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Tax reform makes cost segregation even more beneficial

Cost segregation studies should be in the back pocket of every commercial real estate investor. When optimized, they can increase cash flows, reduce tax liability, and uncover missed deductions. And thanks to the Tax Cuts and Jobs Act of 2017, the benefits are more favorable than ever before.

A cost segregation study is a strategic planning tool that commercial real estate owners and investors can use to improve their tax positions. These studies assess an entity’s real property assets and identify a portion of those costs that can be treated as personal property. By segregating personal property from the building itself, the studies will be able to reassign costs that would have been depreciated over a 39-year period to asset groups that will be depreciated at a much quicker pace, or perhaps even expensed immediately.

A force to be reckoned with

The tax reform package made two simple changes – both to bonus depreciation – that will make cost segregation studies more valuable.

Bonus depreciation allows individuals and businesses to immediately deduct a certain percentage of their asset costs the first year they are placed in service. The tax law made used property eligible for bonus treatment for the very first time, and it also increased the bonus percentage to 100 percent through tax year 2022. Prior to this law change, only new property was qualifying, and bonus depreciation was expected to be only 50 percent in 2019.

This means that performing a cost segregation study will now have a stronger impact. Any assets that are removed from the “real property” bucket and placed in the “personal property” bucket may now be eligible for bonus depreciation and can be immediately expensed in the first year.

Consider the following example: A taxpayer purchases a building worth $10 million. After performing a cost segregation study, they can reclassify 10 percent of those costs to be personal property. By assigning these assets a shorter depreciable life, they can apply bonus depreciation and write off $1 million of that $10 million purchase price in Year 1. A taxpayer with a 25 percent marginal tax rate would save $250,000 in taxes, or 2.5 percent of the purchase price, that first year.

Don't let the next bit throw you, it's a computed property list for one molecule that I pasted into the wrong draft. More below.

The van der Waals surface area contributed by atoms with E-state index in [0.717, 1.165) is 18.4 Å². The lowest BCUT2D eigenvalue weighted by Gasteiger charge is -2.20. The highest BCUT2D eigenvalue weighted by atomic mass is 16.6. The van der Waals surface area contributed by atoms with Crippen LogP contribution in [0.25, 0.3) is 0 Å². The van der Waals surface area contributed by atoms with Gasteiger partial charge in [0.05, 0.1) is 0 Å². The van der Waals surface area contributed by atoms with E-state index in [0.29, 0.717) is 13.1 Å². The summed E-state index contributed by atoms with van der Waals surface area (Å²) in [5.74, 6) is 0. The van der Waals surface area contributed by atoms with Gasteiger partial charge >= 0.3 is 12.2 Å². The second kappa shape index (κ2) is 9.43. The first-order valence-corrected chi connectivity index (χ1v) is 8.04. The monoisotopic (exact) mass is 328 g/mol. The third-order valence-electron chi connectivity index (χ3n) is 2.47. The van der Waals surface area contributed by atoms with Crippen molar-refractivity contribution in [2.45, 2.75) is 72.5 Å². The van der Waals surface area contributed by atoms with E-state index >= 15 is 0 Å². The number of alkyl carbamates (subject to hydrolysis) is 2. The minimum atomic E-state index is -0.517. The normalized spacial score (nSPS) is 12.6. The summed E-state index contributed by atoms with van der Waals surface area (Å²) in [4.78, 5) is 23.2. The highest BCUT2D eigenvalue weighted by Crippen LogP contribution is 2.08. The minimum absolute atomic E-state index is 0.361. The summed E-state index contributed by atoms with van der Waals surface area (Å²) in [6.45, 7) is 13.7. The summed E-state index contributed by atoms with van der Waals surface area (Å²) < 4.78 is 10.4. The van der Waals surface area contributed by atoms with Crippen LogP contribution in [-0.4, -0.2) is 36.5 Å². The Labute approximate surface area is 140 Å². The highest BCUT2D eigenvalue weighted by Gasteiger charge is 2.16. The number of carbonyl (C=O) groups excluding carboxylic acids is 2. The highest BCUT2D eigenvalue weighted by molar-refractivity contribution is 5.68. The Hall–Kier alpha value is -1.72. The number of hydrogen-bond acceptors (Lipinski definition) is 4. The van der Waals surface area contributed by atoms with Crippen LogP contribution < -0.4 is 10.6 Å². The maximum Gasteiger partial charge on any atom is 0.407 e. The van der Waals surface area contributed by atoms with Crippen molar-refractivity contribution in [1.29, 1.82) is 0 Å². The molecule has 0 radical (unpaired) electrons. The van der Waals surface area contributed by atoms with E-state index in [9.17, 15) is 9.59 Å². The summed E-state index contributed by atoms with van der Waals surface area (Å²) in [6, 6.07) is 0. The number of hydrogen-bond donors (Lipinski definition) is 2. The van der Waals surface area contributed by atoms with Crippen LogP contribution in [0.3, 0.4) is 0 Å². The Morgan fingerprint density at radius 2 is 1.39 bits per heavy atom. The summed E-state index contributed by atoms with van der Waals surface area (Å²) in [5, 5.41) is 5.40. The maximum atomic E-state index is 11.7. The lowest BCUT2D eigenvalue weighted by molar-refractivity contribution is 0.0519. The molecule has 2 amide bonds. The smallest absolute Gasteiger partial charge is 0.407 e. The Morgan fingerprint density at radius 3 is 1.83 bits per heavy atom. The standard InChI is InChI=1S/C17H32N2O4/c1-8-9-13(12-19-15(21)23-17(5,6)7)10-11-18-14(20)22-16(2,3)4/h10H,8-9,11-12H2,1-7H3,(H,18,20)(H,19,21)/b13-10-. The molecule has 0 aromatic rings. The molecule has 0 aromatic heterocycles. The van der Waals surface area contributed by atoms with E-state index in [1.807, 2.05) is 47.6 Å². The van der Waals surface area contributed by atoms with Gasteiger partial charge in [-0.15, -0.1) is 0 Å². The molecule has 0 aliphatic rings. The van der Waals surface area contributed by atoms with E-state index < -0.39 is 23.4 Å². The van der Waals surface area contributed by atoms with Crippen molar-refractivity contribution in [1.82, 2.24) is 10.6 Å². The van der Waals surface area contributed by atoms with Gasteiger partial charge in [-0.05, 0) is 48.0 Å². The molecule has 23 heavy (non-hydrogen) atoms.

U.S. President Donald Trump signs a tax-overhaul bill into law in the Oval Office of the White House in Washington, D.C., U.S., on Friday, Dec. 22, 2017. This week House Republicans passed the most extensive rewrite of the U.S. tax code in more than 30 years, hours after the Senate passed the legislation, handing Trump his first major legislative victory providing a permanent tax cut for corporations and shorter-term relief for individuals. Photographer: Mike Theiler/Pool via Bloomberg
President Donald Trump signs the tax reform bill into law on Dec. 22, 2017.

Renovated properties may also benefit

A cost segregation study may also come in handy during a renovation, although the reason why is somewhat convoluted.

Back in 2015, well before the Tax Cuts and Jobs Act, a different tax law was passed: The Protecting Americans from Tax Hikes, or PATH, Act. This tax law removed the following three property classifications:

  • Qualified leasehold improvement property;
  • Qualified restaurant property; and,
  • Qualified retail improvement property.

In their stead, it created an asset group called “qualified improvement property.” This new asset group included the same types of 15-year assets as the three groups it had replaced, but it was also written to include certain non-structural improvement assets. Once this law was passed, building improvements like plumbing, ventilation systems, and alarm systems were treated as 15-year assets. This was great news for renovators: They could now depreciate these assets over a shorter, 15-year period.

When the Tax Cuts and Jobs Act was passed two years later, Congress’ intent was to extend bonus depreciation to qualified improvement property. Unfortunately, the appropriate wording did not make it into the tax bill, and qualified improvement property took a major hit. Not only did it never become eligible for bonus depreciation, it reverted back to 39-year property. While we are still hoping for a technical correction, at the moment, qualified improvement property is no better off than real property.

While renovators may feel like they drew the short end of the stick, they can still benefit from a cost segregation study. The purpose of their study should be to identify which assets are not qualified improvement property so that they can depreciate those assets over a three-, five-, or seven-year period and qualify for bonus depreciation.

How to decide

All taxpayers in the commercial real estate industry – contractors, renovators, purchasers and investors – may benefit from a cost segregation study to determine which of their property qualifies for accelerated depreciation. To help with the study, they should engage qualified professionals with expertise in this area like veteran engineers, quality CPA firms, and others holding the Certified Cost Segregation Professional designation, to help them decide if the benefits will outweigh the costs.